Putting 100% renewables on the table

AEMO's research into the feasibility and cost of 100 per cent renewables is quite amazing in its detail and comprehensiveness. It will put much needed facts into a slanging match often tainted by gross simplifications.

In Climate Spectator on Tuesday Roger Dargaville informed readers about the Australian Energy Market Operator’s (AEMO) plan to model scenarios assessing the feasibility and cost of supplying the National Electricity Market entirely with renewable energy by 2030 or 2050. A draft set of results are due in March next year with the final report released in May.

Since that article was published I’ve had time to look in greater detail over what AEMO and its consultants, ROAM Consulting and the CSIRO, intend to do. It is quite incredible and worth going into more detail.

The model will break down the NEM states into 40 regions, illustrated below. It then incorporates hour-by-hour historical data for wind speed, solar radiation (direct and indirect), and wave height and period for each region. This will enable the model to incorporate analysis of short-term weather variation and the extent to which this might affect the ability for the supply mix to match electricity demand as it varies from hour to hour. The historical data is quite comprehensive, stretching from July 2003 to June 2011, so it should be a reasonable reflection of the kind of variation, including extreme events, that we might expect into the future for these resources.

In addition annual resource assessments have also been undertaken by each region for biomass and geothermal.

What is very new and extremely interesting is that they’ve also investigated the potential for expansion in pumped-hydro, including the use of seawater-based sites.  Pumping water uphill into a storage reservoir and then releasing it to drive a conventional hydro turbine is one of the lowest cost and effective forms of energy storage available. With ocean pumped-hydro you’d build a dam site in an area of land with steep terrain close to the ocean and then pump seawater into it from the ocean.

All of these resource assessments are then overlaid by a variety of geographical constraints (for example they assume national and marine parks as well as urban areas are off limits for wind farms and concentrating solar), to then determine the realistic amount of megawatts of power generation capacity that could be installed within each region.

Then using data on each technology’s energy conversion efficiency, they convert the data on natural resource energy into how much electricity could be produced within each region for each hourly block in time.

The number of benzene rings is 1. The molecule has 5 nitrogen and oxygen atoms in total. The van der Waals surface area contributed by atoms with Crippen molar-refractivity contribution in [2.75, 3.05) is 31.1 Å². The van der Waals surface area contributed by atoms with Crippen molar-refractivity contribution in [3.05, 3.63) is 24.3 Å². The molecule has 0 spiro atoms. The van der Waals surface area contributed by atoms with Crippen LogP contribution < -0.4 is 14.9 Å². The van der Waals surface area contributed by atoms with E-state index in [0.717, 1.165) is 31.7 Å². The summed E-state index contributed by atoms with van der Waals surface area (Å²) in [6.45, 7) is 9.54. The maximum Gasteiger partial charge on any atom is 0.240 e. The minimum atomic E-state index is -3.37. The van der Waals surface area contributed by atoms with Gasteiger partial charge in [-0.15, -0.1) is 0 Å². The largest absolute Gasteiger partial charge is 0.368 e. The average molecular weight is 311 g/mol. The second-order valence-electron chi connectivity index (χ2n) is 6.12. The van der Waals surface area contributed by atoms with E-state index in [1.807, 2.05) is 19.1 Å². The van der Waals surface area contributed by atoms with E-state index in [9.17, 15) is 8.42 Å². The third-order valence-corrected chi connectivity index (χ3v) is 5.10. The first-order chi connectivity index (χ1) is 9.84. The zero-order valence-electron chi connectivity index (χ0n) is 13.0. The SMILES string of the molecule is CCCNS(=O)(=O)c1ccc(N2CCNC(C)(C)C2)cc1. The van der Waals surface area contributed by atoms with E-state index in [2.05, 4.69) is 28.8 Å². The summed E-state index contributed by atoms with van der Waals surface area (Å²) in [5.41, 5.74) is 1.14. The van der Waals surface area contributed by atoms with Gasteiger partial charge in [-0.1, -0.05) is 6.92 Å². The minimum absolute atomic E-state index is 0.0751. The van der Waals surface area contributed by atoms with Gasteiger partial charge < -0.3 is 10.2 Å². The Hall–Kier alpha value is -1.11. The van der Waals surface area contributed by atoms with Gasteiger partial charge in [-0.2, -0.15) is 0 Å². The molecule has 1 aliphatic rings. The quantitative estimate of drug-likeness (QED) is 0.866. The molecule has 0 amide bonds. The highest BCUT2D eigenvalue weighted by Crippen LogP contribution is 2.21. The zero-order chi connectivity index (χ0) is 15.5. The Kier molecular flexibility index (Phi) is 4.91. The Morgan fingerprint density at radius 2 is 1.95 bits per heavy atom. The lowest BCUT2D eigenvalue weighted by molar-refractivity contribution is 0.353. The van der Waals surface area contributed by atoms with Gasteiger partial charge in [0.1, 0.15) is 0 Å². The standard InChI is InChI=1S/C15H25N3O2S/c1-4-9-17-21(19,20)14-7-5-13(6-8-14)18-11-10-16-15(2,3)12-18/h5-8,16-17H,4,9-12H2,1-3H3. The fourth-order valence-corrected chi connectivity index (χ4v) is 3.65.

The researchers will then come up with mixes of the various technology options and regions that enable them to meet the hourly profile of electricity demand over the year of 2030 and 2050. This will take into account expected growth in electricity demand between now and then.

They will also overlay the transmission infrastructure that would be required to get the power from each region to demand centres while meeting reliability standards. The study will incorporate analysis on the use of other energy storage options beyond pumped hydro.

The model will then try to work out which mixes of technologies plus transmission and energy storage provide the lowest cost. 

As I was saying, this piece of work is incredibly impressive. All parties involved in making this project a reality should be commended for having the vision and insight to undertake such an ambitious initiative. Their next job is to expand the model to other areas of Australia, in particular Western Australia.

For far too long a number of media commentators and indeed some senior policymakers, particularly politicians, have written-off renewable energy based on gross simplifications like, ‘solar’s not much good as the sun doesn’t shine at night’, and ‘wind isn’t baseload’.  However once this model is complete, making policy on the basis of homespun wisdom or coarse rules of thumb will no longer pass muster. 

The model won’t be perfect, and its results will probably cause difficulties for both those who think 100 per cent renewable energy is the only answer, and those who think renewables are a complete waste of time.

But if your ultimate goal is to work out how we can avoid dangerous climate change, far better to have that debate based on data, rather than screaming matches informed by speculative guesses.